There were no bunnies at the foot of the cross.
Other Christians may find they can balance the secular and the sacred without eclipsing the redemption story.
I do not choose chocolate, dyed eggs, or new spring clothes as means of celebrating my relationship with the resurrected Jesus.
I distrust the hoopla around Easter because I believe it distracts people from the focus of Christ's sacrifice. A girl once made the comment to me "Have you noticed how it always falls on a Sunday?" I think she missed the reason for the commemoration.
Certainly, our secular traditions are fitting for those looking for an Easter alternative. Those who have decided that he never existed. Or that he was a man that whose torture and death were unfortunate and unnecessary. Who would want to celebrate that?
C. S. Lewis clearly identified our intellectual options when thinking about Jesus,
the assumption being Christ was a historical person. In that case:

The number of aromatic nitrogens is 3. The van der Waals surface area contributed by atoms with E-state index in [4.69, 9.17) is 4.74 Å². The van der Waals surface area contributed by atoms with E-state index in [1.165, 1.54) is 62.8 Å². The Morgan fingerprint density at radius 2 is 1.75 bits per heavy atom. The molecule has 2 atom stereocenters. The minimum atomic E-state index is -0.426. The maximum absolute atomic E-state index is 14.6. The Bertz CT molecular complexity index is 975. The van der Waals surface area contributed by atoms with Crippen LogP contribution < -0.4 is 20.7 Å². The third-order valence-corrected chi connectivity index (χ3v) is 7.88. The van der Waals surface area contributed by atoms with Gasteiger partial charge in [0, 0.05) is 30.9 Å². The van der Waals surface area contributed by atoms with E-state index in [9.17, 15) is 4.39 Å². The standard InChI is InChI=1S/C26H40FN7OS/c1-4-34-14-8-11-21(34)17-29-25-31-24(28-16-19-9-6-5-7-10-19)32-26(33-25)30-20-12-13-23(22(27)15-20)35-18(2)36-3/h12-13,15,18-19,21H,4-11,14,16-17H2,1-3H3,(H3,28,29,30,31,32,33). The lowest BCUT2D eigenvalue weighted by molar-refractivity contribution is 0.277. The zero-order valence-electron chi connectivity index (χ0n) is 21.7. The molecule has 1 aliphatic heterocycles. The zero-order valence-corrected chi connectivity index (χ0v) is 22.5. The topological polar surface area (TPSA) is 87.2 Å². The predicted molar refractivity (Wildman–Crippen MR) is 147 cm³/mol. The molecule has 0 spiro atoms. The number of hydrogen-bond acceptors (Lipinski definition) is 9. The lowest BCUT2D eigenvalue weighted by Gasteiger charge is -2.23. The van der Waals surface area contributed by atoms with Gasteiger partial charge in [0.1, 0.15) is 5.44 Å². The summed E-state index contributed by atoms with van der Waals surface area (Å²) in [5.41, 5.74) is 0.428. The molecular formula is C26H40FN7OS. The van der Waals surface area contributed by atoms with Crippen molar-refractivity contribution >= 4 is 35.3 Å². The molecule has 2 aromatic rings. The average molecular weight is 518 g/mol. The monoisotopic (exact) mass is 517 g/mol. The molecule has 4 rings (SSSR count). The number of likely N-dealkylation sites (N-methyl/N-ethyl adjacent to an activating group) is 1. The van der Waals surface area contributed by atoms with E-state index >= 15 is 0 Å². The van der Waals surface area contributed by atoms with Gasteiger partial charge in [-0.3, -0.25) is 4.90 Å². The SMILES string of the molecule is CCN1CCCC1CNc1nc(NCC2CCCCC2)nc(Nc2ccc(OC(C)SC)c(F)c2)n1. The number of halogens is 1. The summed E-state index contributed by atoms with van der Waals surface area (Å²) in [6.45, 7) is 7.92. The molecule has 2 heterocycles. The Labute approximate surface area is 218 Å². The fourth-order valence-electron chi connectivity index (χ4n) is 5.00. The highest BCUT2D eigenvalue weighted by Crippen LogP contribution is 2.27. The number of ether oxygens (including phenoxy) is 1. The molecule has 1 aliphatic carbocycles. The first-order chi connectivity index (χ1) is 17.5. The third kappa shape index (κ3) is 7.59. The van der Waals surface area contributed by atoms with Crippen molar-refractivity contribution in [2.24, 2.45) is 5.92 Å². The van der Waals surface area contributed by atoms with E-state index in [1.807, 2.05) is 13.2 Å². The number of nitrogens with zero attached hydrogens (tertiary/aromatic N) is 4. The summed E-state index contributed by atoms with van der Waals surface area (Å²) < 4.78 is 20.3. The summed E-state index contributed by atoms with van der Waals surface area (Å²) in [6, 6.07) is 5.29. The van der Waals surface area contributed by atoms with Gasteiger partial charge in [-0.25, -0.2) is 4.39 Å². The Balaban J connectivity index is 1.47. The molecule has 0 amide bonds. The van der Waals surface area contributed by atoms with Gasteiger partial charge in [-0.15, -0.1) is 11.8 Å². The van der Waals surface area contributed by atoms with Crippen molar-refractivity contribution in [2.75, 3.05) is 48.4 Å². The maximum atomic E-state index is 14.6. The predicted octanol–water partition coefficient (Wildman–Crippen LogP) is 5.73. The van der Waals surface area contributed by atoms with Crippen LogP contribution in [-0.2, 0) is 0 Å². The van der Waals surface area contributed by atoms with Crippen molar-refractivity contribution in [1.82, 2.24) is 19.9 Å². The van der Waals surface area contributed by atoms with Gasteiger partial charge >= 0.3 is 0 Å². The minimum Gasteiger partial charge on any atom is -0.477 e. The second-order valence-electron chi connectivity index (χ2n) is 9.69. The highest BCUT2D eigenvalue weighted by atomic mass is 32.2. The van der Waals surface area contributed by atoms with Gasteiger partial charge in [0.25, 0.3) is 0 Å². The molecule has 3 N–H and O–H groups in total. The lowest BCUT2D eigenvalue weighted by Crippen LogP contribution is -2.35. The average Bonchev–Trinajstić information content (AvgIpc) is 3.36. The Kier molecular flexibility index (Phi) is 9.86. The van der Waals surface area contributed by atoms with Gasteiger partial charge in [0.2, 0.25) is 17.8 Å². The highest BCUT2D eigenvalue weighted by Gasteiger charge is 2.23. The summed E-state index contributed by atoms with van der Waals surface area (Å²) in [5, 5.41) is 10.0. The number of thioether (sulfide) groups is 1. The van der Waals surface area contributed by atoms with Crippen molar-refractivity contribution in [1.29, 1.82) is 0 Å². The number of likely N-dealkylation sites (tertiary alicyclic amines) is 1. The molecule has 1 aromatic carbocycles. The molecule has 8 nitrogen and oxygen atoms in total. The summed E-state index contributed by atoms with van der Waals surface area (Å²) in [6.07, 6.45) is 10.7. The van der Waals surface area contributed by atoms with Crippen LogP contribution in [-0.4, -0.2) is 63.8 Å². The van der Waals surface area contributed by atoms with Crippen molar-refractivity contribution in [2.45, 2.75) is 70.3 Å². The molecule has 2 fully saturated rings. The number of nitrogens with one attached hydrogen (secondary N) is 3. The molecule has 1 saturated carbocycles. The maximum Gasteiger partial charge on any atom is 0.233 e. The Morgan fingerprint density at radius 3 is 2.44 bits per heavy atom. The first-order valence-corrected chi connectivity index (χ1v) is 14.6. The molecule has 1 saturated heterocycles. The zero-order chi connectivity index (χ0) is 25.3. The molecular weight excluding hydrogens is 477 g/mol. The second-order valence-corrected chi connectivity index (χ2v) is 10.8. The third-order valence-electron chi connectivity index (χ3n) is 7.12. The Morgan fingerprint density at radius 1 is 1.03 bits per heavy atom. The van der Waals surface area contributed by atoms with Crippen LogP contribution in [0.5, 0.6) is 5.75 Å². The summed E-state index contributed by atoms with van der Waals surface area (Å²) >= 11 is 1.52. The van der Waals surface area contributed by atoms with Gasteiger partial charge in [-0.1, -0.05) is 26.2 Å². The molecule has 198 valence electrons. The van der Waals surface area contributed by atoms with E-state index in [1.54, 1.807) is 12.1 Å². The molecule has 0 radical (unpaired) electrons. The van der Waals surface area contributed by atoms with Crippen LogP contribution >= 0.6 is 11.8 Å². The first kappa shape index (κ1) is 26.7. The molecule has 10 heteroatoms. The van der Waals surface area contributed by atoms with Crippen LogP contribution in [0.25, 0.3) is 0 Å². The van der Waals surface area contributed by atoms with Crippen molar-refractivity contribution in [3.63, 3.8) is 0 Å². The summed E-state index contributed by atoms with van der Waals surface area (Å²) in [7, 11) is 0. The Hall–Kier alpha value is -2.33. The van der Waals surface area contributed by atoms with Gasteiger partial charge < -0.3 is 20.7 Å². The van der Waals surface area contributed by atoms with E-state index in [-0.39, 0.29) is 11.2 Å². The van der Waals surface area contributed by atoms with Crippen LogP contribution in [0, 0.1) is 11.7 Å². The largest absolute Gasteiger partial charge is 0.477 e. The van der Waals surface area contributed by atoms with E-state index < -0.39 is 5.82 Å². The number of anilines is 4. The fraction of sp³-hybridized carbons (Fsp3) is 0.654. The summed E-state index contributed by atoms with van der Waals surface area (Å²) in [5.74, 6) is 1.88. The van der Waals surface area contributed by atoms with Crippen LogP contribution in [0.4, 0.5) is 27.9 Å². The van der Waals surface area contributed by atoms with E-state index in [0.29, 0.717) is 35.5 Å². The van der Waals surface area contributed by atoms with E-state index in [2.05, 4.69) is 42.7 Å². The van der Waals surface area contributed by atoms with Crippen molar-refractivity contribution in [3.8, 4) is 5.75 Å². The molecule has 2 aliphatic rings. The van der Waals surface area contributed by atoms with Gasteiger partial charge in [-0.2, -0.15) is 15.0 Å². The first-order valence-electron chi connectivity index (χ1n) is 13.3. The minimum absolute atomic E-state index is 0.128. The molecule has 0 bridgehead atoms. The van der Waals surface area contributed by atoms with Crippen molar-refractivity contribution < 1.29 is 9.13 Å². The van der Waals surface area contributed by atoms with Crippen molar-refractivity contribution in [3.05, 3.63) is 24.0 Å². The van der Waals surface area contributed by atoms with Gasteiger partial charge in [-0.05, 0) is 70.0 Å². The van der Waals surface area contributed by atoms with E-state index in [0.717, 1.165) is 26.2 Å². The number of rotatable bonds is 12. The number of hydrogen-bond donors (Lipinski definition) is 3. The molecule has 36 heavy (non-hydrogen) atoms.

“I am trying here to prevent anyone saying the really foolish thing that people often say about Him: I’m ready to accept Jesus as a great moral teacher, but I don’t accept his claim to be God. That is the one thing we must not say. A man who was merely a man and said the sort of things Jesus said would not be a great moral teacher. He would either be a lunatic — on the level with the man who says he is a poached egg — or else he would be the Devil of Hell.
You must make your choice. Either this man was, and is, the Son of God, or else a madman or something worse. You can shut him up for a fool, you can spit at him and kill him as a demon or you can fall at his feet and call him Lord and God, but let us not come with any patronizing nonsense about his being a great human teacher. He has not left that open to us. He did not intend to.”
C.S. Lewis, Mere Christianity